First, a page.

• Asynchronous reset’s tend to have a propagation delay when they work their way through your circuitry. Therefore, they may reset one portion of your circuitry before another. While this might not be such a problem if every part of the circuit gets reset eventually, this doesn’t mitigate the exit from the asynchronous reset . Hence, when using an asynchronous reset, you may find some pieces of logic are released from reset before other pieces of logic. (This is bad)

    Particularly problematic are spurious reset signals that last for less than a clock interval, perhaps created by some radio frequency interference within the FPGA board’s environment. These signals may partially but not completely reset an FPGA’s logic.

    The beginner’s reset rule: Just avoid the asynchronous reset. This is easily done by removing posedge i_reset from the dependency line in the always block.

Given this information, let’s try to build our logic again:

initial	down  = 1'b0;
initial	event = 1'b0;
always @(posedge i_clk)
	if (i_reset)
	begin
		down  <= 0;
		event <= 0;
	end else begin
		down <= i_button;
		event <= (i_button)&&(!down);
	end

This approach, while better than the first one, is still problematic.

While this avoids the asynchronous reset, it now has a problem with metastability. Specifically, i_button may not have settled for enough time prior to the clock to create a stable logic signal. As a result, the down register may be indeterminate. Some parts of your circuitry may decide down is true, while other parts deciding down is false. You may get two events in a row, or no events at all.

To avoid these problems, stick to these rules:

  1. Use the positive edge of a single clock for all of your logic. I like to use the same basic clock wire, i_clk, within all my modules for this purpose. The i_clk signal itself is either externally generated, or the result of a PLL applied to an external clock signal.

  2. For any logic inputs that are not created synchronously to your clock, such as your button inputs, clock them through a pair of flip flops (example below). This applies to all external user input devices, such as buttons, switches, and keypad entry. This rule also applies to all of your external asynchronous inputs as well: PS/2 devices, UARTs, or indeed any wires coming from external circuits that do not share your clock.

    While this alone doesn’t solve the problem of bouncing, it will make actually dealing with it a lot easier.

Using these rules, we can create a clock synchronous button input. The first step is to run the button input through two flip-flops to avoid any metastability issues.

initial	sync_pipe      = 1'b0;
initial	r_button_state = 1'b0;
always @(posedge i_clk)
	{ r_button_state, sync_pipe }
		<= { sync_pipe, i_button };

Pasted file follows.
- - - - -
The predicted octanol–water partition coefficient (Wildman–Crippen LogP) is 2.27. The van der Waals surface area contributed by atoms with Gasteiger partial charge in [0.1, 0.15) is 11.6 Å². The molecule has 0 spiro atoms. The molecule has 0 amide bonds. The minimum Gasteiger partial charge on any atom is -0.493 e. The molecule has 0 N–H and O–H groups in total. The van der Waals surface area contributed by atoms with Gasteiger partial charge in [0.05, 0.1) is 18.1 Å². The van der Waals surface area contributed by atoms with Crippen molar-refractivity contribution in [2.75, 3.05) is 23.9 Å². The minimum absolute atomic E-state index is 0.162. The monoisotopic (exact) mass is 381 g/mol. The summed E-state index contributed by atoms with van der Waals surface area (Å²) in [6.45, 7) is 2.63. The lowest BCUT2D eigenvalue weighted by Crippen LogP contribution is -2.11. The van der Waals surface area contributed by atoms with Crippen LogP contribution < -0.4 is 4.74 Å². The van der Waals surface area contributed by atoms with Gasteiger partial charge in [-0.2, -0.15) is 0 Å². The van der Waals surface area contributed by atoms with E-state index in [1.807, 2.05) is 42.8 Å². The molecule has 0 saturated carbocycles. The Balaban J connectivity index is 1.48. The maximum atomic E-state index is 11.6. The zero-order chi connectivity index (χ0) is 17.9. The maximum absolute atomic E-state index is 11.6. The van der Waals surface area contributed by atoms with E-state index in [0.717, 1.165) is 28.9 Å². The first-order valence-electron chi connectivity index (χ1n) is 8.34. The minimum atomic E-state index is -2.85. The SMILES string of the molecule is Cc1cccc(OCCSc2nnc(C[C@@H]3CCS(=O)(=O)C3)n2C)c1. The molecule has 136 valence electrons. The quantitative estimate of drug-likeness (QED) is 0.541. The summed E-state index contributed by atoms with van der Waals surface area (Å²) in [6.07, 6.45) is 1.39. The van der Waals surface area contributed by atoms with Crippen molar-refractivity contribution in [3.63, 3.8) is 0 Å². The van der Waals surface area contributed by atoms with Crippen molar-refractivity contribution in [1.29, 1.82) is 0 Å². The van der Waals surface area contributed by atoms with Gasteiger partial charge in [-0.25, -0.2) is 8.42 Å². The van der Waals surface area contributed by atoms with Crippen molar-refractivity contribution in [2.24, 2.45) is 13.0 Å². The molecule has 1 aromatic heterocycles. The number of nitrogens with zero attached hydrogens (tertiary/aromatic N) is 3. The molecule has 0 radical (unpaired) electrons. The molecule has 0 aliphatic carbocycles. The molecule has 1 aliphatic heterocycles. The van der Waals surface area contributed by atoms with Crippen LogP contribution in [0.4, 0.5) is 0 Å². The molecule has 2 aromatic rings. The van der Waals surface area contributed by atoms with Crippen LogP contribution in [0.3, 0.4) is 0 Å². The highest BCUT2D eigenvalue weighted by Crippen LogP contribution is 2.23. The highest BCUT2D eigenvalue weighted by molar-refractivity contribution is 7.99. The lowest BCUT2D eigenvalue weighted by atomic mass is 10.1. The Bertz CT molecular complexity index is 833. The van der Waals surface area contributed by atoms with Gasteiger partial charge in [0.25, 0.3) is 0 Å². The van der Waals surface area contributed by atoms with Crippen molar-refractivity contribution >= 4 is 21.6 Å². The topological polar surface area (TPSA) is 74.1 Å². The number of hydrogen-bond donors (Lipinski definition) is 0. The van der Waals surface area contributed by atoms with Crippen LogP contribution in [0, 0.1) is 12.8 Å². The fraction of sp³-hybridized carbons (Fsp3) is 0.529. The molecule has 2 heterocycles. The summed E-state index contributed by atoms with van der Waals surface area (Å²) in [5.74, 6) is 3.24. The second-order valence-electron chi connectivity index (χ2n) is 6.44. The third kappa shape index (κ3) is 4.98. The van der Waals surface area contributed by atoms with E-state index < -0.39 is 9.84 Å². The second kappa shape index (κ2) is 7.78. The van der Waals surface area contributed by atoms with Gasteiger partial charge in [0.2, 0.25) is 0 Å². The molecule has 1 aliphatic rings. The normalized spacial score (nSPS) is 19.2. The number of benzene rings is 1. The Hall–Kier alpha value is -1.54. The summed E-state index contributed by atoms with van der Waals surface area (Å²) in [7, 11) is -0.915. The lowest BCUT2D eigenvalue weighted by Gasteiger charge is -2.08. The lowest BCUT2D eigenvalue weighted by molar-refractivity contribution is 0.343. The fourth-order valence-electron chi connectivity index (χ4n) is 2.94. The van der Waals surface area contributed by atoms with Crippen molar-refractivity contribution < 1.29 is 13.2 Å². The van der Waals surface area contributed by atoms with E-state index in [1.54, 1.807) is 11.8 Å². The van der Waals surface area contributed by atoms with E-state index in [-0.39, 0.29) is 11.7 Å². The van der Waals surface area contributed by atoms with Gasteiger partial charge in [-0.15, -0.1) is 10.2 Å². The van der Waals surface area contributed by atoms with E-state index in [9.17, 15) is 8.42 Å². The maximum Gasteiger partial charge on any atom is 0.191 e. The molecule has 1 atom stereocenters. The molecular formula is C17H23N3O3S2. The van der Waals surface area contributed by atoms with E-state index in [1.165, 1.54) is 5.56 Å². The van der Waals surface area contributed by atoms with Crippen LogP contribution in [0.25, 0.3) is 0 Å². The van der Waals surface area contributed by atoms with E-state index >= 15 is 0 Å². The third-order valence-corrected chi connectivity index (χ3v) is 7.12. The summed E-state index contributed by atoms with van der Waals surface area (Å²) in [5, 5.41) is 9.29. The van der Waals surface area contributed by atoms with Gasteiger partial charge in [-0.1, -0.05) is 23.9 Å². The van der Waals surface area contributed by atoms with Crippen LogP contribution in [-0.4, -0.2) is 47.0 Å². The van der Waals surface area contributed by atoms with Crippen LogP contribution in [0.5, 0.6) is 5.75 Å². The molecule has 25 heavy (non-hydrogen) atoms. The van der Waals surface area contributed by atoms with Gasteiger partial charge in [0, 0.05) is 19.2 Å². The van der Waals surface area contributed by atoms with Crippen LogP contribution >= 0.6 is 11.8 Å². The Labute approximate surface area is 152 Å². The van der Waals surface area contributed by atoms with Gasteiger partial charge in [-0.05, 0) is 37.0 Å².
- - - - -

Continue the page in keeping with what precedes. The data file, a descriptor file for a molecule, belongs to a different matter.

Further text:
r_button_state has now gone through two flip flops from i_button, and so it will be a one or a zero to all logic within your FPGA. Now that the button input has been synchronized to our clock, we can detect when the button input changes with such simple code as:

initial	r_last         = 1'b0;
initial	r_button_event = 1'b0;
always @(posedge i_clk)
begin
	r_last <= r_button_state;
	r_button_event <= (r_button_state)&&(!r_last);
end

The nice part of this technique for generating r_button_event, is that it will only ever be true once for every time the i_button goes from off to on.

The other common piece of logic drawn from an external button input is a counter. Let’s assume that our reset input, i_reset is synchronous–perhaps you created it via the dbgbus infrastructure we’ve already built. We can use that input to increment our counter, and then we can use the button event we just created to increment a counter:

always @(posedge i_clk)
	if (i_reset)
		counter <= 0;
	else if (r_button_event)
		counter <= counter + 1'b1;

At this point we’ve only solved the problems with metastability, the asynchronous clock, and synchronizing the button input to our clock. Now that we know how to avoid these mistakes, let’s debounce this button.

A Very Simple Debouncer

The basic approach to debouncing a button is to prevent the button’s output from changing more than once every N clocks. Hence, we’ll build our approach to debouncing around a timer, timer, that simply counts down to zero. Any time this timer reaches zero, the current value will be forwarded to the output. Further, we can control the time interval by just adjusting the number of bits in the timer. We’ll call this number of bits LGWAIT.

Given those goals, here’s the code for a very simple digital logic debouncer:

initial timer = {(LGWAIT){1'b1}};
always @(posedge i_clk)
	timer <= timer - 1'b1;
always @(posedge i_clk)
	if (timer == 0)